I know a couple living in a tiny Wash Park apartment, who dream of having a place with room for a dog. He’ll be named Peanut, and they already have a photo of him on their fridge.
No real dog can hold a candle to Peanut. “Peanut won’t jump up on people,” my friend tells me. “And he won’t bark all the time.” Peanut the super-dog has become a joke between us. Seeing other people walking their dogs, she’ll say something like, “Peanut won’t need to be walked. Peanut doesn’t poop.”
My husband and I sometimes fall into the same trap when we think about the kids we might have someday. This happens in particular when we’re faced with rambunctious kids in restaurants; “Our kids will never do that,” is a favorite refrain. (This is your free pass to point and laugh when you see us wrestling with screaming children in the future.)
The truth is, I haven’t got a clue what it takes to be a good parent or to raise great kids. Lucky for all of us, kids seem to be pretty resilient. I’ve known kids who thrived despite numerous obstacles.
In fact, I think adults frequently don’t give kids enough credit. It’s a fault born of love. We want to protect them, keep them safe and give them the best, and sometimes, through the haze of our protective nature, we forget to give them room to be themselves.
I read, write and review young adult novels in my spare time, and through this lens, I’ve seen the protective urge manifest when parents and educators ban books that contain challenging ideas or even a single “bad” word. Last year’s Newbery Award winner, “The Higher Power of Lucky,” was banned in several places for use of the word “scrotum.”
Leaving aside the implications of censorship for the moment, we can’t blame a parent for wanting only the best for his or her child. But the world is wide, and we can’t protect them forever.
Why do some kids soar when faced with adversity that would cow anyone else? I tried to find some common denominator when I was interviewing the Super Kids we profiled for this month’s issue. What was it about Naomi, the always-prepared Girl Scout, that made her decide not to be a victim? What inspired David to start his own business? How did Helena dream that she could build libraries in Tibet? What motivates Jose to keep reaching for his dreams?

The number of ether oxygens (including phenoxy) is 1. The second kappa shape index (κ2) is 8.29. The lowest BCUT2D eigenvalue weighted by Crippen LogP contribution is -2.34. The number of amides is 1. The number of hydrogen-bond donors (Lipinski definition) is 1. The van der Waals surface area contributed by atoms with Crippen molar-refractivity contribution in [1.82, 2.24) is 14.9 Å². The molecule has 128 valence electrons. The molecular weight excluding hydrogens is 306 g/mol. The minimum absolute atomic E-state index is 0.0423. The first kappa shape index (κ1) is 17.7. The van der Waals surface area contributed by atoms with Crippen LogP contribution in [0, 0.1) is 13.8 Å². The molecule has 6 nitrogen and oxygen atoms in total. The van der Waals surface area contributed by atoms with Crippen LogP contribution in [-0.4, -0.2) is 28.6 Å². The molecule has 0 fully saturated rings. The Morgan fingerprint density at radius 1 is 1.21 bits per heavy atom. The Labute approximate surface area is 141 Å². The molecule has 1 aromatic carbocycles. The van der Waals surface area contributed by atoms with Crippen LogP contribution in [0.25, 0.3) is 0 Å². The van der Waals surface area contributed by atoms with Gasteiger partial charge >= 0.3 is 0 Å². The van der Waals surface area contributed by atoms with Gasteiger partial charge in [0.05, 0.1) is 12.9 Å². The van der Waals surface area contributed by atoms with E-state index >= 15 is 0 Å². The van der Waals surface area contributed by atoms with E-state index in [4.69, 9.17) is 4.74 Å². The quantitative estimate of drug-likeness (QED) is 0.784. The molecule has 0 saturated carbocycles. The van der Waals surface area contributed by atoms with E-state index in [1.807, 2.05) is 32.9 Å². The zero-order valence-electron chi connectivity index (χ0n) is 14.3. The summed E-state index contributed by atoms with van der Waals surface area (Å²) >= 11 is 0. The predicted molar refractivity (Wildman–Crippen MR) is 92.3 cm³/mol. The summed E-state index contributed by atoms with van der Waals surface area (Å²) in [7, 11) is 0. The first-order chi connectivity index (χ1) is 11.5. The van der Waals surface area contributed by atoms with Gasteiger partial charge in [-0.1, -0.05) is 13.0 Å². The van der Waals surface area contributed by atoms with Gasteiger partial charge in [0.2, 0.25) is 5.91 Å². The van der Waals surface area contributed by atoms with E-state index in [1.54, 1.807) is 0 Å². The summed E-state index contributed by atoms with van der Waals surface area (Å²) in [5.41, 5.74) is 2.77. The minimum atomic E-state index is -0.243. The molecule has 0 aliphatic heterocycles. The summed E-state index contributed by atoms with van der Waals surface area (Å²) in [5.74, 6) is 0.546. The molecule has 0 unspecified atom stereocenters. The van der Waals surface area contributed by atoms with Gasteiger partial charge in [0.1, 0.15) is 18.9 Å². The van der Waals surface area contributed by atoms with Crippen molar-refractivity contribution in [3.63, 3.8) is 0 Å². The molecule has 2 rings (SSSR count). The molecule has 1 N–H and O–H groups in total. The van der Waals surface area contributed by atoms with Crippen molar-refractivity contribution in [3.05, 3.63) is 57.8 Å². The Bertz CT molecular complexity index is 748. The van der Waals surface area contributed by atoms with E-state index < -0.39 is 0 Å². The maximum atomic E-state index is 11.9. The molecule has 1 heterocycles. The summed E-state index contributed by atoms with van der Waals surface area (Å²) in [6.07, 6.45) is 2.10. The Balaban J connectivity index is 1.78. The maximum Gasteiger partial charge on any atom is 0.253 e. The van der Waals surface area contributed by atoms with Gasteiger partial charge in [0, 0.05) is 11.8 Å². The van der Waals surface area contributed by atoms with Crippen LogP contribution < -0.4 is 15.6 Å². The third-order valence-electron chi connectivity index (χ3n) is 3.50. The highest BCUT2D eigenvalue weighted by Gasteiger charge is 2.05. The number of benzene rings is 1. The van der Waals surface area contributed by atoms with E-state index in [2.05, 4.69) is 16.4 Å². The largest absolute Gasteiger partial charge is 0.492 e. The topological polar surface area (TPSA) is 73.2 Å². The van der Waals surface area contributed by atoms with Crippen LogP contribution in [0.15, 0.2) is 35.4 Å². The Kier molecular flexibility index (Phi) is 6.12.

They have each overcome their own unique adversities to rise up and become admirable people before they even reach adulthood. But is there one single factor I could point to and say, “There. That’s the secret ingredient to greatness”?
Of course not. What makes these kids so outstanding is not the sum of their accomplishments, but the sum of their characters. It’s a gut feeling you get when you meet them. In fact, as you read this, you’ve probably got an outstanding kid in your life who comes to mind. They are everywhere, and we struggled picking just a few for this issue. (In fact, we’re such big softies, there are more on the web! Go to yellowscene.com/blog all month to read more.)
I think the trick to nurturing kids toward greatness may be at times to simply to get out of their way. Provide the opportunities, the experiences, and then let them thrive. Hopefully, our Summer Camp Guide and 35 Awesome Reasons to be a Kid will provide some inspiration to help you encourage the kids in your life.
And if you figure out the secret ingredient for growing outstanding kids, you let me know.
Do you know a super kid? We want to know them too! Leave a comment and tell us—and the entire Yellow Scene community—about the outstanding child in your life.